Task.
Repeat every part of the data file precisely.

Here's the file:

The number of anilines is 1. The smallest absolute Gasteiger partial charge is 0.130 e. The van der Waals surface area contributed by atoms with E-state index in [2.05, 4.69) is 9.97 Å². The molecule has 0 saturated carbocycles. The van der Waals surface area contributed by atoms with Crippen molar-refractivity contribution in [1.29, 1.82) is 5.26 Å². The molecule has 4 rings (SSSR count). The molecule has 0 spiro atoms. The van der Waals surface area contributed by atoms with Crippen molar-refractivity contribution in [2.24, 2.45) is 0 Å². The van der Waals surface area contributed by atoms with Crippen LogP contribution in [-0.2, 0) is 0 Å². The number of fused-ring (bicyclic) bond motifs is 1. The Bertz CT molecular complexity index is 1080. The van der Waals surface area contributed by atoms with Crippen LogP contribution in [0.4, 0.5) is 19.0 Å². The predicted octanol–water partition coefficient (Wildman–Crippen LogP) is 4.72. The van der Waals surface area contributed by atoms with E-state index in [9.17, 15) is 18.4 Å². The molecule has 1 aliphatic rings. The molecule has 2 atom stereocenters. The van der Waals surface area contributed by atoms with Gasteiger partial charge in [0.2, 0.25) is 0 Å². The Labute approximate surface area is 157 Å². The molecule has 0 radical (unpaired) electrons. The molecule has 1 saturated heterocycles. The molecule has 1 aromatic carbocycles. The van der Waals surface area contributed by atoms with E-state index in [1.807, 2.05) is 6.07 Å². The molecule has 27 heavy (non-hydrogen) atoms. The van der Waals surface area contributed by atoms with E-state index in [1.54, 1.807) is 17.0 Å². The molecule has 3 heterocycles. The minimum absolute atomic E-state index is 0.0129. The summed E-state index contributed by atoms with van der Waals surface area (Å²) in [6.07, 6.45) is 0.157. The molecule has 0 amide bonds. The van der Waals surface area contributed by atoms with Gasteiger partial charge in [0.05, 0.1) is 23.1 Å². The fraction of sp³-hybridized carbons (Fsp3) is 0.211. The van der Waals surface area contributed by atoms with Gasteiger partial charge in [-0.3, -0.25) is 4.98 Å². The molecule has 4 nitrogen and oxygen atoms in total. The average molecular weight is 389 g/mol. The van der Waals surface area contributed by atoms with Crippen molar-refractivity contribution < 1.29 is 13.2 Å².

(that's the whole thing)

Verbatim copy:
The number of anilines is 1. The smallest absolute Gasteiger partial charge is 0.130 e. The van der Waals surface area contributed by atoms with E-state index in [2.05, 4.69) is 9.97 Å². The molecule has 0 saturated carbocycles. The van der Waals surface area contributed by atoms with Crippen molar-refractivity contribution in [1.29, 1.82) is 5.26 Å². The molecule has 4 rings (SSSR count). The molecule has 0 spiro atoms. The van der Waals surface area contributed by atoms with Crippen molar-refractivity contribution in [2.24, 2.45) is 0 Å². The van der Waals surface area contributed by atoms with Crippen LogP contribution in [-0.2, 0) is 0 Å². The number of fused-ring (bicyclic) bond motifs is 1. The Bertz CT molecular complexity index is 1080. The van der Waals surface area contributed by atoms with Crippen LogP contribution in [0.4, 0.5) is 19.0 Å². The predicted octanol–water partition coefficient (Wildman–Crippen LogP) is 4.72. The van der Waals surface area contributed by atoms with E-state index in [9.17, 15) is 18.4 Å². The molecule has 1 aliphatic rings. The molecule has 2 atom stereocenters. The van der Waals surface area contributed by atoms with Gasteiger partial charge in [0.2, 0.25) is 0 Å². The Labute approximate surface area is 157 Å². The molecule has 0 radical (unpaired) electrons. The molecule has 1 saturated heterocycles. The molecule has 1 aromatic carbocycles. The van der Waals surface area contributed by atoms with E-state index in [1.807, 2.05) is 6.07 Å². The molecule has 27 heavy (non-hydrogen) atoms. The van der Waals surface area contributed by atoms with E-state index in [1.54, 1.807) is 17.0 Å². The molecule has 3 heterocycles. The minimum absolute atomic E-state index is 0.0129. The summed E-state index contributed by atoms with van der Waals surface area (Å²) in [6.07, 6.45) is 0.157. The molecule has 0 amide bonds. The van der Waals surface area contributed by atoms with Gasteiger partial charge in [0.05, 0.1) is 23.1 Å². The fraction of sp³-hybridized carbons (Fsp3) is 0.211. The van der Waals surface area contributed by atoms with Gasteiger partial charge in [-0.3, -0.25) is 4.98 Å². The molecule has 4 nitrogen and oxygen atoms in total. The average molecular weight is 389 g/mol. The van der Waals surface area contributed by atoms with Crippen molar-refractivity contribution < 1.29 is 13.2 Å².